CONS:

  • A serious case of instalove that makes hardly any sense. For someone who is so into building a relationship, not letting anyone in until she’s sure, Josephine jumps right on in. It conflicted with her character.
  • The chemistry was random and muted. Barely visible at all. The awkwardness was something else. There’s so much space between Josephine and Austin, and they’re worlds apart mentally, that it’s pretty shocking that they can stand each other enough to do anything. Austin pretty much moons over her from the moment he met her and it makes ZERO sense. 
  •  Austin’s so-called best friends make an appearance once or twice in the entire book. They’re mentioned and then fade out. There’s this kind of fleeting, wishy-washy development for most secondary characters besides Austin, his love interest, and his bully. 

If you like any of the following, you’ll enjoy this:

Happy reading, 

Jordan

Blog Tour & Giveaway: The Bad Decisions Playlist by Michael Rubens

THE BAD DECISIONS PLAYLISTThe Bad Decisions Playlist_hresAmazon/Barnes & Noble/iBooks/Goodreads

Pub. Date: August 2, 2016

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Austin, 16, a self-described screwup, finds out that his father isn’t dead. He’s alive, and moreover he’s Shane Tyler, a famous singer/guitarist/song writer—Austin’s dream for himself. But Shane is battling his own demons, and Austin must figure out how to grow up on his own terms.

authMichael

Michael Rubens is the author of The Sheriff of Yrnameer and Sons of the 613. He was a producer for several years for the Emmy- and Peabody-award-winning Daily Show with Jon Stewart, and has written and produced for CNN, Oxygen, the Travel Channel and other networks. It’s theoretically possible that you saw him as the host of Eclipse Chasers: Ghana on the Travel Channel. He was also, for a very brief period, the World’s Least Effective Bouncer. He lives with his wife and daughter in Brooklyn, New York, and feels that the practice of writing one’s bio in the third person is somewhat questionable.

He is represented by John Silbersack at Trident Media Group.

WebsiteTwitter 

giveaway

3 winners will receive a hardcover of THE BAD DECISIONS PLAYLIST! US Only.

a Rafflecopter giveaway

CHECK OUT THE OTHER STOPS ON THE TOUR 

8/1/2016- YA Book Madness- Promo

8/2/2016- Curling Up With A Good Book- Guest Post

8/3/2016- Here’s to Happy Endings- Review

8/4/2016- Books and Ladders- Excerpt

8/5/2016- Riddle’s Reviews- Review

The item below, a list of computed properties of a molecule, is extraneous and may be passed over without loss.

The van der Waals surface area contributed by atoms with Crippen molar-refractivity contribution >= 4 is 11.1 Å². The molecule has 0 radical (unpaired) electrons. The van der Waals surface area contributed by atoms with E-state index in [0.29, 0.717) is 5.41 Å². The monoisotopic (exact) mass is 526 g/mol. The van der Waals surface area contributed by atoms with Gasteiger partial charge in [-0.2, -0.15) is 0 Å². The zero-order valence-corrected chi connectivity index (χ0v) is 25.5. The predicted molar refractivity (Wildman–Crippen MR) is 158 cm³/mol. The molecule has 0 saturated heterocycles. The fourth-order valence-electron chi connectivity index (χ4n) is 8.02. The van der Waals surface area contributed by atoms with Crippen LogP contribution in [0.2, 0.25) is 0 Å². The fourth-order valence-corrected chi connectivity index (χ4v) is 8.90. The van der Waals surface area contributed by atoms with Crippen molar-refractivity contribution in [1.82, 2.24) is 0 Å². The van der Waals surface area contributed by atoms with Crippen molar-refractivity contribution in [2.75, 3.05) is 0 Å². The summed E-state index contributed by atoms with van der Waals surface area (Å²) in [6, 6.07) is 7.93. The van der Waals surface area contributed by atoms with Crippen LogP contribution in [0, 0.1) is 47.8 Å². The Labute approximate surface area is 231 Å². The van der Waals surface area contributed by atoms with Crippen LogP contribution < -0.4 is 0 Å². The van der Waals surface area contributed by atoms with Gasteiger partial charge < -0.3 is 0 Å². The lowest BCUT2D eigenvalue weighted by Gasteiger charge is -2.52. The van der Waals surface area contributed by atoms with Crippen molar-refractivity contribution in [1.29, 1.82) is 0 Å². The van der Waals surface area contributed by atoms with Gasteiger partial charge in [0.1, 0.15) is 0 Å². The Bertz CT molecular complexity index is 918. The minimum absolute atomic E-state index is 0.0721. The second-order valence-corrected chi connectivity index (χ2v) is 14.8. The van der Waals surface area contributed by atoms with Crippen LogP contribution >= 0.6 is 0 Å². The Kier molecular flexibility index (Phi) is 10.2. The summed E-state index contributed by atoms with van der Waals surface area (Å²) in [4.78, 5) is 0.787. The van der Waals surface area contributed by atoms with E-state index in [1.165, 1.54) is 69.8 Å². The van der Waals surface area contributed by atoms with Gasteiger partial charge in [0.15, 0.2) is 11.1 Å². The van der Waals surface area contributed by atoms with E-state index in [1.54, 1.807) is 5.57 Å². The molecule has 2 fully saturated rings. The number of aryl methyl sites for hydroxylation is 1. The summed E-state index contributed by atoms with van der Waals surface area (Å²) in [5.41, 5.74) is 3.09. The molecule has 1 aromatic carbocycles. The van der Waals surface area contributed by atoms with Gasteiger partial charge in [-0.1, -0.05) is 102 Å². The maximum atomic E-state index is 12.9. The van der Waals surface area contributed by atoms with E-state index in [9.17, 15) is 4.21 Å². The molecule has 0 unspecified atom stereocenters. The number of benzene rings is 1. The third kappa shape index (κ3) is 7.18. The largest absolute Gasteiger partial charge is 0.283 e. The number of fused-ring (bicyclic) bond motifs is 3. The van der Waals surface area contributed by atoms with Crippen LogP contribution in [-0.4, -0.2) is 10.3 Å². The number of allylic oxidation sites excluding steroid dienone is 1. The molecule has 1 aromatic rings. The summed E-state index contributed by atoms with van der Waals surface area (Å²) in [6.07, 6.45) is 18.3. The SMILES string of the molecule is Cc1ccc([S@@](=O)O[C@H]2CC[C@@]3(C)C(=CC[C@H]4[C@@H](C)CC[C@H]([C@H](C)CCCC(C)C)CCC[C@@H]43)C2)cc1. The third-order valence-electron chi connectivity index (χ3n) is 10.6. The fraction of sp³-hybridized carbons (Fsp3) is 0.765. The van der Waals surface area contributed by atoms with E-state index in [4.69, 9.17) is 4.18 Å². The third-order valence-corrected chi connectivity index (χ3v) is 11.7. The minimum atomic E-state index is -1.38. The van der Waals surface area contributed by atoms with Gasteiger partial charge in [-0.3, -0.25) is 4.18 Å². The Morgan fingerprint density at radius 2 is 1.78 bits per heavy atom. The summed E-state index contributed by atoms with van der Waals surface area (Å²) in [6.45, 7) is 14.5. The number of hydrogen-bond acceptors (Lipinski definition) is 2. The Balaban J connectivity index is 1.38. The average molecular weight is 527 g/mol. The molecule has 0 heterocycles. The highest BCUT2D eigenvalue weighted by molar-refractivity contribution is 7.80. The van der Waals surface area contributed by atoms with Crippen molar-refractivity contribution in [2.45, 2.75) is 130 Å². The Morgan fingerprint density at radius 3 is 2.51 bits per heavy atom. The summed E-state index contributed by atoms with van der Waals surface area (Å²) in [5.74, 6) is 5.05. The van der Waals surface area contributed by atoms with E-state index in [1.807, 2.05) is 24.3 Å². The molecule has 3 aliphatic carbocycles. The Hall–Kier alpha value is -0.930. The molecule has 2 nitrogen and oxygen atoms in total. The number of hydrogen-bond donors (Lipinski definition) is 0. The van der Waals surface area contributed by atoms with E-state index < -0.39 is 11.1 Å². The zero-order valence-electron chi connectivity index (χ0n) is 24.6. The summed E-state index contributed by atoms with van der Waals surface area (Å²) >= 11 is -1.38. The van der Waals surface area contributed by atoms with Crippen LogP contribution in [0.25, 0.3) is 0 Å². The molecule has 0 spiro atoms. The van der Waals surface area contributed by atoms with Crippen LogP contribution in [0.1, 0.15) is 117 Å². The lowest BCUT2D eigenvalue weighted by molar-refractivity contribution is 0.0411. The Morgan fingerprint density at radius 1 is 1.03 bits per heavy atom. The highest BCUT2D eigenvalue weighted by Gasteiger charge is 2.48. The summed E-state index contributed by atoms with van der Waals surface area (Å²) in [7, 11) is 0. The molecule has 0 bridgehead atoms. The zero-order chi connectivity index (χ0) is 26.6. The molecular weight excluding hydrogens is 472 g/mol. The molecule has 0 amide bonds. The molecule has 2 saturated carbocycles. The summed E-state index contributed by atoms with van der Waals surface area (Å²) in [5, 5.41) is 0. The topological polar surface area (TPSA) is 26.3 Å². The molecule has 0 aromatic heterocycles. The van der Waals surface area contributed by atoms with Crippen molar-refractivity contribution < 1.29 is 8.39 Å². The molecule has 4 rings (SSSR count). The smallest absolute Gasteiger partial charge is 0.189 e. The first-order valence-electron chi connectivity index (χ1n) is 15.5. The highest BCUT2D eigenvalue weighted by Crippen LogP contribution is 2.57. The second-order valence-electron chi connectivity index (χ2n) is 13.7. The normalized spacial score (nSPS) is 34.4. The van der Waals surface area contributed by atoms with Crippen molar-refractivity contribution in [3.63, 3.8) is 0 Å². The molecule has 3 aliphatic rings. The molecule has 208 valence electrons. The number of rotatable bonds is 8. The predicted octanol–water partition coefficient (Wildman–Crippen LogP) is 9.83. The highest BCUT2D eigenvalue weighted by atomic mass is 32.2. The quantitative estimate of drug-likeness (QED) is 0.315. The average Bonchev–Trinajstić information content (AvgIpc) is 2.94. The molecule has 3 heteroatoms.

Epic reading, 

Jordan

ARC Review: How It Ends by Catherine Lo

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There are two sides to every story.

It’s friends-at-first-sight for Jessie and Annie, proving the old adage that opposites attract. Shy, anxious Jessie would give anything to have Annie’s beauty and confidence. And Annie thinks Jessie has the perfect life, with her close-knit family and killer grades. They’re BFFs…until suddenly they’re not.

Told through alternating points of view, How It Ends is a wildly fast but deeply moving read about a friendship in crisis. Set against a tumultuous sophomore year of bullying, boys and backstabbing, the novel shows what can happen when friends choose assumptions and fear over each other.

review

3/5 Stars

***I received this eARC as a gift in exchange for an honest review via NetGalley & HMH Books for Young Readers

+++Triggers for some adult situations and choices that may make some uncomfortable

How It Ends is a brutally honest look at the many ways that friendships can fall apart. Growing up, growing into your own skin, and learning who you want to be can sometimes sever even the oldest and best friendships. Annie and Jess learn the harsh realities of high school, keeping secrets, and the sacrifices made to fit in. 

PROS:

  • Annie and Jess are opposites and yet startlingly the same. They both have insecurities and issues. Not everything is what it appears on the surface. Annie cannot see her own beauty, she doubts her worth, and Jess feels the same after years of bullying and shaming from people she once considered her friends. This parallel is spot on. It is the epitome of opposite attract. They make each other better, when they’re focused on their friendship, it’s when things expand that everything starts to fall apart. This is a story of friendship, how hard you have to fight when you’re being pulled in 100 different directions, and what losing a friend can do to you both emotionally and psychologically. It hurts to share a best friend. Especially if they make up your whole world. It can feel like a loss, crippling and painful, How It Ends explores those feelings.